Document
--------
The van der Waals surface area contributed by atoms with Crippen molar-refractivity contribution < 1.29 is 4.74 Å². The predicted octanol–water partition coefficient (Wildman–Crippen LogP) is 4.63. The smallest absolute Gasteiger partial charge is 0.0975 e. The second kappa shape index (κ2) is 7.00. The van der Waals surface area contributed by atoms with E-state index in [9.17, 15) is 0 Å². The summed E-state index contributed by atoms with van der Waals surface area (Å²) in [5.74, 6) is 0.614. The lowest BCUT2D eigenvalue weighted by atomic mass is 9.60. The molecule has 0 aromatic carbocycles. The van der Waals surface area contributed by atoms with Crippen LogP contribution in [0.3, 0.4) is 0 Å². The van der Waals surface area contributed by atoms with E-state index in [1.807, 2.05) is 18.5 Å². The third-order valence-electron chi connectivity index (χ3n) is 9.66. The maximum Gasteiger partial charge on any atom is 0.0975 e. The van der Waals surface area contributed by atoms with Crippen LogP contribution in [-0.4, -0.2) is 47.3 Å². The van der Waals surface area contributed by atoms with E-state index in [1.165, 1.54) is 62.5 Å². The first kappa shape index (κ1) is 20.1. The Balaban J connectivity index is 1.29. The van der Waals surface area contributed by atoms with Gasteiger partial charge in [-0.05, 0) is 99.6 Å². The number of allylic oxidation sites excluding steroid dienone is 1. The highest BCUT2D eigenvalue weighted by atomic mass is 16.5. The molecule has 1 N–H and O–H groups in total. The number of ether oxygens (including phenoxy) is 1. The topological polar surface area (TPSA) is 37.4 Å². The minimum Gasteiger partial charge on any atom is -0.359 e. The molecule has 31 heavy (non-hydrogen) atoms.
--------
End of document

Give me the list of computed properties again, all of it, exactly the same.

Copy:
The van der Waals surface area contributed by atoms with Crippen molar-refractivity contribution < 1.29 is 4.74 Å². The predicted octanol–water partition coefficient (Wildman–Crippen LogP) is 4.63. The smallest absolute Gasteiger partial charge is 0.0975 e. The second kappa shape index (κ2) is 7.00. The van der Waals surface area contributed by atoms with E-state index in [9.17, 15) is 0 Å². The summed E-state index contributed by atoms with van der Waals surface area (Å²) in [5.74, 6) is 0.614. The lowest BCUT2D eigenvalue weighted by atomic mass is 9.60. The molecule has 0 aromatic carbocycles. The van der Waals surface area contributed by atoms with Crippen LogP contribution in [0.3, 0.4) is 0 Å². The van der Waals surface area contributed by atoms with E-state index in [1.807, 2.05) is 18.5 Å². The third-order valence-electron chi connectivity index (χ3n) is 9.66. The maximum Gasteiger partial charge on any atom is 0.0975 e. The van der Waals surface area contributed by atoms with Crippen LogP contribution in [-0.4, -0.2) is 47.3 Å². The van der Waals surface area contributed by atoms with E-state index in [1.165, 1.54) is 62.5 Å². The first kappa shape index (κ1) is 20.1. The Balaban J connectivity index is 1.29. The van der Waals surface area contributed by atoms with Gasteiger partial charge in [-0.05, 0) is 99.6 Å². The number of allylic oxidation sites excluding steroid dienone is 1. The highest BCUT2D eigenvalue weighted by atomic mass is 16.5. The molecule has 1 N–H and O–H groups in total. The number of ether oxygens (including phenoxy) is 1. The topological polar surface area (TPSA) is 37.4 Å². The minimum Gasteiger partial charge on any atom is -0.359 e. The molecule has 31 heavy (non-hydrogen) atoms.